When I reached California, my nerves began to jangle. Soon I’d have to leave this rocking, smelly berth. No more sitting and watching a landscape pass by. My home had rolled through endless cornfields in Ohio, the huge prairies of South Dakota, the high desert of Utah, past the lights of Las Vegas. I was a spectator.

For two hours I was spectator beside an elderly man with a white cane. Robert. He liked to ride the bus, he told me. His daughter found a special disabled veteran’s pass so he could ride whenever he got a hankerin. The card hung on a string around his neck.

“If you don’t mind, how did you lose your sight?”

“Oh. This.” Robert patted his cane. “I’m not completely blind. I have some peripheral vision. It happened during the second war. The Germans had these lights on the beach. Up on the bunkers, they would flash. Blink. Blink. Blink.” He moved the arthritic fingers of one hand as if to show tiny explosions. “It didn’t happen right away. It was later that I started to go blind. But that’s what it was from. Those lights.”

“Must have been awful.”

“I don’t regret it. Somebody had to stand up to them.”

Before disembarking in Sacramento, Robert gave me his address. I scribbled it on a scrap of paper. “Send me a postcard from Yosemite. My daughter will read it to me,” he said.

At the Greyhound station in Merced, the Yosemite bus driver told me this was the first season they’d been running service from the Sacramento valley. “That’s why you’re the only one,” she said. I loaded my bags and a taped-up cardboard box for the final leg. The spotless, giant bus climbed up into the Sierras carrying me, its only passenger.

As the bus glided toward Yosemite, my heart beat faster. My legs were restless. A valley rose around me like I’d never seen. I stood up. I ran from one side of the bus to the other, gawking at rivers and mountains and old growth forests.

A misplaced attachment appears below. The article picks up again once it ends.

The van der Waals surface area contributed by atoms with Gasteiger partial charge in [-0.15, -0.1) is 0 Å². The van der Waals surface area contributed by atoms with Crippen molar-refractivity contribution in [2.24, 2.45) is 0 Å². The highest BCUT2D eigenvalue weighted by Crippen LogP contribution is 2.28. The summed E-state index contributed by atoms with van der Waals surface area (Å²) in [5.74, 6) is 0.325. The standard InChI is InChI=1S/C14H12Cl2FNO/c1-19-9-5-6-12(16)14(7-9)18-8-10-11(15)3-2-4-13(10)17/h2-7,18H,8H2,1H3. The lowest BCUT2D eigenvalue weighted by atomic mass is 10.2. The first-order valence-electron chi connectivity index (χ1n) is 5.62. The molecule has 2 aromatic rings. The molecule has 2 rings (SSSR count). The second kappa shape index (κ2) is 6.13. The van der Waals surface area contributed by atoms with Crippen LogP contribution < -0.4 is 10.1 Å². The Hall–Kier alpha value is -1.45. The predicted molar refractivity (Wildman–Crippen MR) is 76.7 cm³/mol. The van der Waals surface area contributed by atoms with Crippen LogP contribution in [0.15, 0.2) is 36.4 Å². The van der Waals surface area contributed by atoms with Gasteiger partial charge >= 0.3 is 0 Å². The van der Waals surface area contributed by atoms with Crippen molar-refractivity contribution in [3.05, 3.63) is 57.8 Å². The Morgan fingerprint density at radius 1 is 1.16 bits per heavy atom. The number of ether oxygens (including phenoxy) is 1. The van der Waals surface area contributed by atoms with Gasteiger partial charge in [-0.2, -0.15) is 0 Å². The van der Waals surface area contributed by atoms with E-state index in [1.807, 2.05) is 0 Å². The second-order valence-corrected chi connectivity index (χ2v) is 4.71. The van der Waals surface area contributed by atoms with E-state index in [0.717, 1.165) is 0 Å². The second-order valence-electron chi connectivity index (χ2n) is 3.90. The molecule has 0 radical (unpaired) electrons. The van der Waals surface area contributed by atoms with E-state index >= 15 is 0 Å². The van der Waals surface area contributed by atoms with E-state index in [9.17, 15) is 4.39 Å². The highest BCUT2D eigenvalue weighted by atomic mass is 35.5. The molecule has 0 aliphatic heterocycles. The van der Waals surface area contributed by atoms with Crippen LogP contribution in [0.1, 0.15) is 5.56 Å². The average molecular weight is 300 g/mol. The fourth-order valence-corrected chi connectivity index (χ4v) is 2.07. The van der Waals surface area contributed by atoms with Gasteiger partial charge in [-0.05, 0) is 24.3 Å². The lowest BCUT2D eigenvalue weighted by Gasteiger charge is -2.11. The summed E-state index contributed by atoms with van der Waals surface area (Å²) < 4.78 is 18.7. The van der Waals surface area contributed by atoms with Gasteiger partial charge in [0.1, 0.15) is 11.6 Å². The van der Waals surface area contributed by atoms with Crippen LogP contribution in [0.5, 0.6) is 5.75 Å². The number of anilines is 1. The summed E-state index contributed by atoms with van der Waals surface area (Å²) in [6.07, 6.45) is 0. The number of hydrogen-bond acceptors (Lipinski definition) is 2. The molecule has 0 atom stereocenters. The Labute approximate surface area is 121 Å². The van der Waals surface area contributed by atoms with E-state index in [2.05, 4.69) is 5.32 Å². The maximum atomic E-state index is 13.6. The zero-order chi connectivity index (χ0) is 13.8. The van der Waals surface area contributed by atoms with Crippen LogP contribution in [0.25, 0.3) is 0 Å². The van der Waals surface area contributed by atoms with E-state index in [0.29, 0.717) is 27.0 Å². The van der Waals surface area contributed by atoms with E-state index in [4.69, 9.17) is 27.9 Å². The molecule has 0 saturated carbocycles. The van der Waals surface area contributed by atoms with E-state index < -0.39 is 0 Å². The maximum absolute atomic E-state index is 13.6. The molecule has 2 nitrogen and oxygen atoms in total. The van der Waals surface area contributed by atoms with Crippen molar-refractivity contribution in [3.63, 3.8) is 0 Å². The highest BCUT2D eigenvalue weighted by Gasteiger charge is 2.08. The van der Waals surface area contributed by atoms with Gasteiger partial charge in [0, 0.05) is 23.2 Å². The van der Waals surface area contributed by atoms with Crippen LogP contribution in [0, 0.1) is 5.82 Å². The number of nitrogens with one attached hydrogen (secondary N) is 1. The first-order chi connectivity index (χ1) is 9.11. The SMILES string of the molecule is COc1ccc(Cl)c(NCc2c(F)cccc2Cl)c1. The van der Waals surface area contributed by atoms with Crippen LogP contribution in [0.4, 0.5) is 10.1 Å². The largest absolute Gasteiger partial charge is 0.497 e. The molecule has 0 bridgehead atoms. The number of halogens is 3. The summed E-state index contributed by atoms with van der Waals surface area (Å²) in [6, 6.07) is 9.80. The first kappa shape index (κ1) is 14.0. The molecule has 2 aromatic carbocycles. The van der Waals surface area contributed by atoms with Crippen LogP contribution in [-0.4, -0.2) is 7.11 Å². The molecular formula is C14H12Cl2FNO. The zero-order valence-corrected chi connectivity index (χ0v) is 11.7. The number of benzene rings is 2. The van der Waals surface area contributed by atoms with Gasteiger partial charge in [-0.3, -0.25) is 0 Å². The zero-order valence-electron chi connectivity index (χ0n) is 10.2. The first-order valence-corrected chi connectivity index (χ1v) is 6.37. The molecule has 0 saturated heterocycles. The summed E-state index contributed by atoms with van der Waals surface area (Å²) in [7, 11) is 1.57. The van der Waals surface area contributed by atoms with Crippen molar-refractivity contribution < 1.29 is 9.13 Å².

“Your first time?” the driver asked.

“Yeah.”

“Come up here,” she said. “Have a look out the front window.”

Yosemite is amazing. No two ways about it. But after more than three days in the dark tube of a bus, the vista of Yosemite Valley was incomprehensible. I stood next to the driver, trying to take it in.

I spent the summer there. I climbed and ran and hiked as only a college-aged body can handle. I might have rolled into Yosemite on a bus, but I was standing up when I reached my destination. That’s the only way to make a pilgrimage.

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3 thoughts on “Pilgrimage

  1. Ah, the road trips that we make during our lifetime. The journey isn’t always an easy thing and like any road there are potholes, contruction sites and thankfully, wonderful beautiful places that we experience.

  2. I know you must have some great road trip stories, Larry. You and your family have driven everywhere! And yes, the destination, while rewarding, is only part of the trip. What have been some of your favorite journeys?